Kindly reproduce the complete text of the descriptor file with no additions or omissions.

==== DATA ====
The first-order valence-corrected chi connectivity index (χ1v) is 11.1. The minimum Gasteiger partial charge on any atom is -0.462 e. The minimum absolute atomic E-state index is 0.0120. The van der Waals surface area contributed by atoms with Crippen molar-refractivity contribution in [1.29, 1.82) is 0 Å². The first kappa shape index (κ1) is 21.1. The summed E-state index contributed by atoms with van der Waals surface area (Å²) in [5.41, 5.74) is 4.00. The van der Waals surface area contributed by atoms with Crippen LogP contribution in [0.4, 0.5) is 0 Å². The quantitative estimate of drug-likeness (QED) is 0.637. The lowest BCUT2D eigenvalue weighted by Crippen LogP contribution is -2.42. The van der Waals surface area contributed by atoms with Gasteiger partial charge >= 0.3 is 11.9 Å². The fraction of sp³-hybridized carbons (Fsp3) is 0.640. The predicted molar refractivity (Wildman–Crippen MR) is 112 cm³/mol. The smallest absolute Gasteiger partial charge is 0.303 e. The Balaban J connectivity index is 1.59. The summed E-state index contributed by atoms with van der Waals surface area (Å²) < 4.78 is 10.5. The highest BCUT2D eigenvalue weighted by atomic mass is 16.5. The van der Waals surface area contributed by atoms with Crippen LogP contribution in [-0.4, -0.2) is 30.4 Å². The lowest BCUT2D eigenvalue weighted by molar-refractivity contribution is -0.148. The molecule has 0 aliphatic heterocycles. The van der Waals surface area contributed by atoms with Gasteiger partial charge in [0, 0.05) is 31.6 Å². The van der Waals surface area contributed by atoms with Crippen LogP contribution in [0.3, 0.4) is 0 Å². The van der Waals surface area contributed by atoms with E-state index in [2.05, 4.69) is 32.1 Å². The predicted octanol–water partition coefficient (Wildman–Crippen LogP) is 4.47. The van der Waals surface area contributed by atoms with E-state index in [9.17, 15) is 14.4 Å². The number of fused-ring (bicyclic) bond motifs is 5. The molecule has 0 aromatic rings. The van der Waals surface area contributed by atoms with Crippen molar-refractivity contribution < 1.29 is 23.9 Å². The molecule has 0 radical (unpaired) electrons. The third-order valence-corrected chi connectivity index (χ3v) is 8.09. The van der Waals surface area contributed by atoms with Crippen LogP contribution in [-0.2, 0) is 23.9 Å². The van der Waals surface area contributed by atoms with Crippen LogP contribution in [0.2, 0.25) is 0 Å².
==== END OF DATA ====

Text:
The first-order valence-corrected chi connectivity index (χ1v) is 11.1. The minimum Gasteiger partial charge on any atom is -0.462 e. The minimum absolute atomic E-state index is 0.0120. The van der Waals surface area contributed by atoms with Crippen molar-refractivity contribution in [1.29, 1.82) is 0 Å². The first kappa shape index (κ1) is 21.1. The summed E-state index contributed by atoms with van der Waals surface area (Å²) in [5.41, 5.74) is 4.00. The van der Waals surface area contributed by atoms with Crippen LogP contribution in [0.4, 0.5) is 0 Å². The quantitative estimate of drug-likeness (QED) is 0.637. The lowest BCUT2D eigenvalue weighted by Crippen LogP contribution is -2.42. The van der Waals surface area contributed by atoms with Gasteiger partial charge >= 0.3 is 11.9 Å². The fraction of sp³-hybridized carbons (Fsp3) is 0.640. The predicted molar refractivity (Wildman–Crippen MR) is 112 cm³/mol. The smallest absolute Gasteiger partial charge is 0.303 e. The Balaban J connectivity index is 1.59. The summed E-state index contributed by atoms with van der Waals surface area (Å²) < 4.78 is 10.5. The highest BCUT2D eigenvalue weighted by atomic mass is 16.5. The van der Waals surface area contributed by atoms with Crippen LogP contribution in [-0.4, -0.2) is 30.4 Å². The lowest BCUT2D eigenvalue weighted by molar-refractivity contribution is -0.148. The molecule has 0 aliphatic heterocycles. The van der Waals surface area contributed by atoms with Gasteiger partial charge in [0, 0.05) is 31.6 Å². The van der Waals surface area contributed by atoms with Crippen LogP contribution in [0.3, 0.4) is 0 Å². The van der Waals surface area contributed by atoms with E-state index in [2.05, 4.69) is 32.1 Å². The predicted octanol–water partition coefficient (Wildman–Crippen LogP) is 4.47. The van der Waals surface area contributed by atoms with E-state index in [9.17, 15) is 14.4 Å². The number of fused-ring (bicyclic) bond motifs is 5. The molecule has 0 aromatic rings. The van der Waals surface area contributed by atoms with Crippen molar-refractivity contribution < 1.29 is 23.9 Å². The molecule has 0 radical (unpaired) electrons. The third-order valence-corrected chi connectivity index (χ3v) is 8.09. The van der Waals surface area contributed by atoms with Crippen LogP contribution in [-0.2, 0) is 23.9 Å². The van der Waals surface area contributed by atoms with Crippen LogP contribution in [0.2, 0.25) is 0 Å².